February 16, 2017


Pip Bartlett’s Guide to Unicorn Training. By Jackson Pearce and Maggie Stiefvater. Illustrations by Maggie Stiefvater. Scholastic. $9.99.

The Tapir Scientist: Saving South America’s Largest Mammal. By Sy Montgomery. Photographs by Nic Bishop. Houghton Mifflin Harcourt. $9.99.

     Fresh from the unicorn stampede and the plague of Fuzzles with which she dealt in Pip Bartlett’s Guide to Magical Creatures, the intrepid protagonist of the title is back in Pip Bartlett’s Guide to Unicorn Training, still unique in her ability to understand and speak to magical creatures and still accompanied by her best friend, Tomas Ramirez, who is allergic to pretty much everything in the world, including magical things – which cause him to have magical allergic reactions, such as one in which he hiccups multicolored bubbles. This time, Jackson Pearce and Maggie Stiefvater plunk the two preteens – as well as Pip’s irritating, stars-in-her-eyes 13-year-old cousin, Callie – down at a unicorn competition, where the terrified-of-absolutely-everything Regent Maximus needs somehow to be calmed down enough to make an effort to become the “show unicorn” he is supposed to be by birthright and lineage. Stiefvater, as illustrator of the jointly written novel, offers another set of pictures that ostensibly come from Jeffrey Higgleston’s Guide to Magical Creatures, the book that Pip uses as a guide for almost everything – and that invariably comes up short just when Pip needs guidance the most, which is why Pip is always taking her own notes and thinking about what she would write about the creatures for which Higgleston’s descriptions are at best incomplete. Meanwhile, Tomas is discovering something extraordinary: there is one magical creature that he really, really likes, and to which, to the astonishment of everyone including Tomas, he is not allergic. It is the dullest magical creature of all, a brownish-gray or grayish-brown sheeplike thing called a Rockshine, which constantly says “hey” (rather than “baa”) and has eyes that point in different directions – and which becomes invisible when frightened. Tomas takes to Rockshines to such a degree that, at one crucial point of the book, he controls an entire herd of them – to the amazement of several police officers, who ask, “Is he a wizard?” The police officers are on hand because someone has been cutting off unicorn tails – a horrible bit of vandalism that turns out to have a complex motivation tied into ecological matters and magical-species extinction. Pip Bartlett’s Guide to Unicorn Training is amusing enough, complex enough, adventurous enough and simply enjoyable enough so it will be hard for young readers to put down – this is one series that deserves to go on and on. Or at least it would deserve that if Pearce and Stiefvater could be a little more careful to keep the text and pictures in accord. The problem with that here relates to a magical creature used by the police in their investigations because of its extraordinary sense of smell. It is a kind of slug that can rearrange its body parts at will. And it is called – well, that’s the issue. The illustration’s headline and text repeatedly refer to it as “wimpleling,” but throughout the text of the actual narrative, it is called “wimpeling,” losing one “l” somewhere along the line – or gaining it, depending on how you look at things. This barely diminishes the story but does take a little of the magic out of it.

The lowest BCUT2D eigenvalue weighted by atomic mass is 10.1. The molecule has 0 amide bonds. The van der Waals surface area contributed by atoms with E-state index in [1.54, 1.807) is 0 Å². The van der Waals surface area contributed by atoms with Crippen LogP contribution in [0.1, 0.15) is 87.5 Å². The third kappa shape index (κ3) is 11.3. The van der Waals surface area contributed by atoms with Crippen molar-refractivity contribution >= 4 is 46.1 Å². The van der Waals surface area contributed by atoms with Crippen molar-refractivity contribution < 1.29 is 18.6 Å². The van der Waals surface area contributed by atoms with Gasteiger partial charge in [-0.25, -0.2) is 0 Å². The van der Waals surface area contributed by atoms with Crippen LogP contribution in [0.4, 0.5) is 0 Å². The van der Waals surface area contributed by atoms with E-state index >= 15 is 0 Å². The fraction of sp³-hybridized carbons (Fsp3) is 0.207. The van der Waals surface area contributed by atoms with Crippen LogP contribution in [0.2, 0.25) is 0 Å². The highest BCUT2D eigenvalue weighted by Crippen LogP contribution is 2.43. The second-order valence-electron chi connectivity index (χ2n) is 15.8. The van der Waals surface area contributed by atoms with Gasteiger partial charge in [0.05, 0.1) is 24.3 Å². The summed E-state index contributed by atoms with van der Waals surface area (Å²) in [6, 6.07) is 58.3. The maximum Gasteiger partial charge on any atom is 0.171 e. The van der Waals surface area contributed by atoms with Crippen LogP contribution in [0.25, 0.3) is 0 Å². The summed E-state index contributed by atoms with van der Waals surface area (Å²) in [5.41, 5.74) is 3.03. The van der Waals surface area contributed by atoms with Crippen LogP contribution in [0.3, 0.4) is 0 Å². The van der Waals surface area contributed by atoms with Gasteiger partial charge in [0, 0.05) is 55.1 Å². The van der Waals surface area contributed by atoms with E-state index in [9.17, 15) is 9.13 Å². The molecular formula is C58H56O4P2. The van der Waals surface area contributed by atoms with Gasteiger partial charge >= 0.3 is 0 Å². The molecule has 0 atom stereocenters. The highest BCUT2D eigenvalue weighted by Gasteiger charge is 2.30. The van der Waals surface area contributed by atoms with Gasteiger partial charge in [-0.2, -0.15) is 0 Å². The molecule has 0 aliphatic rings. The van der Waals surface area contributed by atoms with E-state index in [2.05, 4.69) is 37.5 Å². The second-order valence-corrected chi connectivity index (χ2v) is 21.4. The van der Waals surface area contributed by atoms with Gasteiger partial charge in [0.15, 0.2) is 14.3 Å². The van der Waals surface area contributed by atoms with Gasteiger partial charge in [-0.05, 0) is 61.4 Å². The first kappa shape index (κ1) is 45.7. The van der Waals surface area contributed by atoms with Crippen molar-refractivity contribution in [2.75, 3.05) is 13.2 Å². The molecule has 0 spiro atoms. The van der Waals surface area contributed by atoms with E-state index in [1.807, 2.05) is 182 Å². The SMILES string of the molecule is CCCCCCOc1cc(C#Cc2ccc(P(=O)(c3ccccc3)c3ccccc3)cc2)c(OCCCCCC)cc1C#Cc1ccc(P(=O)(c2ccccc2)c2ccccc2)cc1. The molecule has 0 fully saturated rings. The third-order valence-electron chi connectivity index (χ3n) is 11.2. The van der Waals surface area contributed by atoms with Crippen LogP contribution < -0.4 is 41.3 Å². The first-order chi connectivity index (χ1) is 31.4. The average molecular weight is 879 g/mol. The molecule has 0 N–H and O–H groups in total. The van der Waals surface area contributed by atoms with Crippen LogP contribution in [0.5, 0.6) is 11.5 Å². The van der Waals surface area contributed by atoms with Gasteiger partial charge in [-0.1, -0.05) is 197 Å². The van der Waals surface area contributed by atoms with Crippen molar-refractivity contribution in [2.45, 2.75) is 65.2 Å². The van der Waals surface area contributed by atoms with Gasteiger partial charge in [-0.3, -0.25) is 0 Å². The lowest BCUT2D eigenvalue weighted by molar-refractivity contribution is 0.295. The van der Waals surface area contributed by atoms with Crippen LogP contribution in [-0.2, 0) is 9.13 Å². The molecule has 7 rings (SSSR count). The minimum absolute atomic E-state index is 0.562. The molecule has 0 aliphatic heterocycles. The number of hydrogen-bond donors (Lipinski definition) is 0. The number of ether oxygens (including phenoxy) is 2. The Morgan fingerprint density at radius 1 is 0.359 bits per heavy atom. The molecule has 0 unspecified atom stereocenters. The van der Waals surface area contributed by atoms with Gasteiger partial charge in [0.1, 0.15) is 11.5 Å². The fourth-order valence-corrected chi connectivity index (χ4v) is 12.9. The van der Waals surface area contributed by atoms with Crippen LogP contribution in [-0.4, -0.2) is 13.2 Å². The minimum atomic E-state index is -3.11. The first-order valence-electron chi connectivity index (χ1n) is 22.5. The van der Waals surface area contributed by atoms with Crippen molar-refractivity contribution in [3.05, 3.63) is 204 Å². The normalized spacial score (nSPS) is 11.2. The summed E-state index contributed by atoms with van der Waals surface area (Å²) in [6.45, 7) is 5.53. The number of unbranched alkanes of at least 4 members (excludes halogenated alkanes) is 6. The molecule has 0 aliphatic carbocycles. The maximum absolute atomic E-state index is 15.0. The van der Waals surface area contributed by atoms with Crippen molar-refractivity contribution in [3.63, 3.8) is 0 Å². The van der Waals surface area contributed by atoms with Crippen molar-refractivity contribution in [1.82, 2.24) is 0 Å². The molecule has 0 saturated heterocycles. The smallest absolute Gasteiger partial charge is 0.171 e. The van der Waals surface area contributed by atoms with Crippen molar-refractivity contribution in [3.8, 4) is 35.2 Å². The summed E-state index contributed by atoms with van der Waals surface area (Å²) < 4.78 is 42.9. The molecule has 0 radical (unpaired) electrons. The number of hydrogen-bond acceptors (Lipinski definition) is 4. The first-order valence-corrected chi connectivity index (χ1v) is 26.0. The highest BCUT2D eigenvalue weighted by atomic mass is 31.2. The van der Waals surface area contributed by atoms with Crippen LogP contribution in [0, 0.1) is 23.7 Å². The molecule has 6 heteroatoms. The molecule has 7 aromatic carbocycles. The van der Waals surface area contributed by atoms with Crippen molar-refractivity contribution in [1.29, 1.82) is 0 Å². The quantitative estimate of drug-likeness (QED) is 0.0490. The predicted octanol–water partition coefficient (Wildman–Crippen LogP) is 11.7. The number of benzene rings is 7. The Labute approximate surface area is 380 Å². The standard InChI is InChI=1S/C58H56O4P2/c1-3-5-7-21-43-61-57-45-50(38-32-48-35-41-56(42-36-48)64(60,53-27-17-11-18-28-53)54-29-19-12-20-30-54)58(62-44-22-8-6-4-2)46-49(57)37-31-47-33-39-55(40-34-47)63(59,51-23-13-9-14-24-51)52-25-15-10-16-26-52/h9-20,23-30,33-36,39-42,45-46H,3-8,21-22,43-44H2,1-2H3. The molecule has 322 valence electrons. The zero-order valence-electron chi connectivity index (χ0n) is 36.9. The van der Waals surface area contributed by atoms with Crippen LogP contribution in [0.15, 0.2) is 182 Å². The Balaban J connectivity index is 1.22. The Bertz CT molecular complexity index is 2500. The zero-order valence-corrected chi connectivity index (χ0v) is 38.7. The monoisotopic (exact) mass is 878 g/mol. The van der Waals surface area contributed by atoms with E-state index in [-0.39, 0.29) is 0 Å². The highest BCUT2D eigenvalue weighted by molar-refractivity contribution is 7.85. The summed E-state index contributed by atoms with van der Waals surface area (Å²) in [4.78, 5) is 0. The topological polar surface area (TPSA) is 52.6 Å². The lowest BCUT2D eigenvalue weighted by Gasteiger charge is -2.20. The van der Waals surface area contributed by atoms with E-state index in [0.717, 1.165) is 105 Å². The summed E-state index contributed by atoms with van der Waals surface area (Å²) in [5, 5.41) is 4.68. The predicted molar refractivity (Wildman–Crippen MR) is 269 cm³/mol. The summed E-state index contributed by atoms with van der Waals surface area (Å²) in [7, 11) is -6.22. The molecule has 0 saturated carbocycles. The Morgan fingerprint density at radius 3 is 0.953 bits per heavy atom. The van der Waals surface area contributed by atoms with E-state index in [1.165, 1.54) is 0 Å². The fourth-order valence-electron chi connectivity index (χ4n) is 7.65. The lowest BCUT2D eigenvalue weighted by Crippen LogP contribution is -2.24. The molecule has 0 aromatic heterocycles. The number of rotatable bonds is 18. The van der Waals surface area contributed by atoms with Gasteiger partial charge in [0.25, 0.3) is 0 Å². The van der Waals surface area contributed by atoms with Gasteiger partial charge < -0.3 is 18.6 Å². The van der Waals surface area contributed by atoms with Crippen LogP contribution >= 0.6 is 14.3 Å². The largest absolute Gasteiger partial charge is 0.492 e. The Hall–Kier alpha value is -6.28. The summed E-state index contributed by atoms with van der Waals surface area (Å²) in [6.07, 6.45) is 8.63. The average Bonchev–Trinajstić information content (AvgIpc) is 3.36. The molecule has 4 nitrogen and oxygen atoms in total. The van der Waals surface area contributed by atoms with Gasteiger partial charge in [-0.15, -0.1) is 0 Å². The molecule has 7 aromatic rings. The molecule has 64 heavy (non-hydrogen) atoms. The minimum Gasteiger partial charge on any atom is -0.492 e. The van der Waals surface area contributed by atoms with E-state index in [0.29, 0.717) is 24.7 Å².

The Tapir Scientist, originally published in 2013 and now available in paperback, is entirely factual, but some elements of it are strange enough so they could almost be made up. For one thing, most people living where the tapir does – in and near the Pantanal, a huge freshwater wetland in Brazil – have never seen one. Although the tapir is the largest mammal in South America, as the book’s subtitle says, it is hard to find; and although it is known to be endangered, its very elusiveness makes it difficult to save. Sy Montgomery’s prose does a first-rate job of capturing the inherent difficulties and periodic successes of the scientists’ work. And Nic Bishop’s superb photographs not only showcase the lives of the researchers who work with and on behalf of tapirs but also show amazing views of the animals themselves – such as one picture that includes a typically dull-colored adult female with her adorable striped and spotted infant. The book’s title is a trifle misleading in speaking of a scientist, singular, because in fact there is a “tapir team” here, a five-member, mostly Brazilian group that searches for tapirs and works to preserve the Pantanal, which is 10 times the size of the Florida Everglades. The tapir itself is strange enough to be a magical creature: it is an animal largely unchanged for 12 million years, distantly related to rhinoceroses and horses but looking like a sort of elephant-hippopotamus. In addition to information on tapirs, the book includes slices of life in the areas where the animals live, with discussions of the drinking of maté tea from a cow’s horn, a close-up view of the deadly fer-de-lance snake, and a look at a caiman that especially enjoys snacking on piranhas. Many of the sidelights of this science story are as fascinating as the main one, such as a discussion of the ticks that infest tapirs and why it is important to study them, and one about the very-little-understood giant armadillo. These animals, although not fictional, all deserve to be called exotic, but that does not mean they fade into unimportance – they are, in fact, crucial to the ecosystem in which they live; and The Tapir Scientist explains why their preservation is important on multiple levels. Many matters in this book are as strange as anything that Pip Bartlett encounters among her magical beasts, and the fact that the information in The Tapir Scientist is real makes the book all the more intriguing.

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